When the war was over my father was the ben yachid – the only surviving son of the glorious royal rabbinic house of my grandfather, HaRav HaGaon HaTzaddik Yisroel HaLevi Jungreis, Hy”D. Prior to the Holocaust we had nearly ninety rabbis and roshei yeshiva in Hungary and now my father was the ben yachid. Think about it and think about it again.
At every yahrzeit we relate the story. It’s so easy for the next generation to forget but we are determined that it should never, G-d forbid, happen in our family. On these occasions, we not only speak of the past – of the tzaddik as a person, of what he stood for, of what his life was all about. We always speak to Zaida as well. We invite him to join us, his descendants. Not long ago there was no one left and now, Baruch Hashem, the voices of children – big ones, little ones, babies – fill the house. Tatte, Tatte, I cry out. This is the gift we offer you. Baruch Hashem, your kinderlech are all bnei Torah.
I vividly recall the day of our liberation. My parents searched for their families. My father would ask in a trembling voice, “Did anyone see my father, the tzaddik, my mother, the tzaddekes?” My father contacted every DP camp and the answer was always no. But he would not give up. He kept searching and one day he met a man from the shtetl where my grandfather had been the rebbe. And then the answer came.
“Yes, we did see your parents.”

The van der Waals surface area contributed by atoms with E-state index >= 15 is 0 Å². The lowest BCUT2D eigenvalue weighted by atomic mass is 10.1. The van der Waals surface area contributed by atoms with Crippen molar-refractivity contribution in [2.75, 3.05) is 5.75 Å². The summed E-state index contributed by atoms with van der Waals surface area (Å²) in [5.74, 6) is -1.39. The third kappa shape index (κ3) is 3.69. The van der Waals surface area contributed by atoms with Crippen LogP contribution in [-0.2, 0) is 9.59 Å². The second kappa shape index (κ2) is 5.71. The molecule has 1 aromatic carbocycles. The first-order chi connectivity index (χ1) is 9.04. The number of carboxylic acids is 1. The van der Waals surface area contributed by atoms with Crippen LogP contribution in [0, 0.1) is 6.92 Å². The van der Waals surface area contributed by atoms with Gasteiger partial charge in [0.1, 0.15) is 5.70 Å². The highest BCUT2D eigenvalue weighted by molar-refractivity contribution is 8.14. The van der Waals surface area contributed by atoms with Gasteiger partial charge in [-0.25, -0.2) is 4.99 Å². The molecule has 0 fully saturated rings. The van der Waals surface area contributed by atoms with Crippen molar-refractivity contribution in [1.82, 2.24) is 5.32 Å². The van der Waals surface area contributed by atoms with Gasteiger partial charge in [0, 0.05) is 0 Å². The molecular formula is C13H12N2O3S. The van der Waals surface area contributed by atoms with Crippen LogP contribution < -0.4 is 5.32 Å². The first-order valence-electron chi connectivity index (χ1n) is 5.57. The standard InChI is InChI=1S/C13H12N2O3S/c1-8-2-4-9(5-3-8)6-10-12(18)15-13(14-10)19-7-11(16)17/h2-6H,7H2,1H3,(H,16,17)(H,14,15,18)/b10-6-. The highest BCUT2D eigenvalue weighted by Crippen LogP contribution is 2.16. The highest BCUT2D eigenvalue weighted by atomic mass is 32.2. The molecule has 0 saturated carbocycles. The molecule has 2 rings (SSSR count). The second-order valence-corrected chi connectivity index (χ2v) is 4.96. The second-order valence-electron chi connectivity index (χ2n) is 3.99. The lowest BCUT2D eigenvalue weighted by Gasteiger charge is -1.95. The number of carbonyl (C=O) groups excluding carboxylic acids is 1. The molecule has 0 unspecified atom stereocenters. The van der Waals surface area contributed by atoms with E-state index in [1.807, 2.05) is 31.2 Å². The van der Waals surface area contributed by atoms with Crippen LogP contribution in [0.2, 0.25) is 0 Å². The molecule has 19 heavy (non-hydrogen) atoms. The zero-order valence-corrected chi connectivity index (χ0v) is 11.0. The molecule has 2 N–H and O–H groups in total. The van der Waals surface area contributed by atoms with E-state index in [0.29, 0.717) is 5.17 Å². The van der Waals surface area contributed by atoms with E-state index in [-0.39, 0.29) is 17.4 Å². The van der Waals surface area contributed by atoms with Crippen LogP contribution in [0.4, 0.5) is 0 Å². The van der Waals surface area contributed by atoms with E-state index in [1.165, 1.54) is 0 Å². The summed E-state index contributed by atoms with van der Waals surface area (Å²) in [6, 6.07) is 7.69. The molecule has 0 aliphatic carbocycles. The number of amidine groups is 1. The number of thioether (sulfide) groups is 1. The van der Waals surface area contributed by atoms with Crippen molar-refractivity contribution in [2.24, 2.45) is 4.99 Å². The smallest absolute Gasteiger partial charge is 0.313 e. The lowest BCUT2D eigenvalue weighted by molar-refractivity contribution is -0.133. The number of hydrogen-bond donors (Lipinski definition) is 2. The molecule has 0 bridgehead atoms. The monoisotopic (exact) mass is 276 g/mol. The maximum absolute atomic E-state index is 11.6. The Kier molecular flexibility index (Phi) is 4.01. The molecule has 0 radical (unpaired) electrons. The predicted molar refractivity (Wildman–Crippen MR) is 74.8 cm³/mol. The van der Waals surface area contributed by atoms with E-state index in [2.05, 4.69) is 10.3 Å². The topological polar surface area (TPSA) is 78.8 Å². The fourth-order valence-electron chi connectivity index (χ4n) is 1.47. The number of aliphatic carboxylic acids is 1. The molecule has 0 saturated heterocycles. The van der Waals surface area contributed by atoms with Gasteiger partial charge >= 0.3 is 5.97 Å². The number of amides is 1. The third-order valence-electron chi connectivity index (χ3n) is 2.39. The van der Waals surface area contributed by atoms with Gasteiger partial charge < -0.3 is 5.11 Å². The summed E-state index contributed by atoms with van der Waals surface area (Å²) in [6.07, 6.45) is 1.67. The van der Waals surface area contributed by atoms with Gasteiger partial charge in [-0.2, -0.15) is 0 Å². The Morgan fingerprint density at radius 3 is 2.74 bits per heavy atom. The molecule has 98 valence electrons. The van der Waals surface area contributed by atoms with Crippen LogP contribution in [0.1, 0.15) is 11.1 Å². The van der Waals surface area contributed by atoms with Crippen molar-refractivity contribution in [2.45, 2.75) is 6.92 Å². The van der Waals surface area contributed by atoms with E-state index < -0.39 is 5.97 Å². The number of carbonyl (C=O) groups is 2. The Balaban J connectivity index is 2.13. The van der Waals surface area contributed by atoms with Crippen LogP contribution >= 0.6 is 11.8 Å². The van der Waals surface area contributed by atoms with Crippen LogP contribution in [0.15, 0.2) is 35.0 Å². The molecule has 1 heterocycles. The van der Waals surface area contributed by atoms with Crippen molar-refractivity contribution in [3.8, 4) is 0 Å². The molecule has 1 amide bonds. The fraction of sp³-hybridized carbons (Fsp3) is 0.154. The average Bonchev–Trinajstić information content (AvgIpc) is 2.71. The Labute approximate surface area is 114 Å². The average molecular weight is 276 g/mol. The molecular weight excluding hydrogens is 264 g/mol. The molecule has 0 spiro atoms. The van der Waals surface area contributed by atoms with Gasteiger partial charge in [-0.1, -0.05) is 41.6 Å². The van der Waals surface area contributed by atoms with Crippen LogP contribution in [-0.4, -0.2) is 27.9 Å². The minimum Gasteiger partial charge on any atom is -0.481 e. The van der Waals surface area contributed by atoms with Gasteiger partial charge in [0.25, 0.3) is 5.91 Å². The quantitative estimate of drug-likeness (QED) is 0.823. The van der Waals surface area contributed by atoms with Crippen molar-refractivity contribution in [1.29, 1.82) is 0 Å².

“Where?” my father whispered in a trembling voice.
The man just shook his head and his tears told the story. But my father wanted to know and the man whispered, “At the gates of the gas chambers.”
I will never forget that day. I will never forget the sound of my father’s weeping. I will never forget the endless tears that kept flowing from his eyes. And I will never forget my father summoning all his strength and calling out to Hashem: “Ribbono Shel Olam, I plead only one thing. Only one thing. I beseech you, I beg you, that all my descendants should remain with Torah.”
I recall those words at every yahrzeit. I tell all the children, grandchildren and great-grandchildren that it’s their mission to fulfill this tefillah of Zaida’s and to transmit it to their children – their descendants for all time. And they all understand.
No one called my father “Rebbe” and no one called my mother “Rebbetzin.” My parents were “Zaida” and “Mamma,” not just their family but to everyone. The reason was simple. They embraced everyone like a Zaida and a Mamma would – with love, kindness, understanding, and the teachings of our Torah.
To be continued
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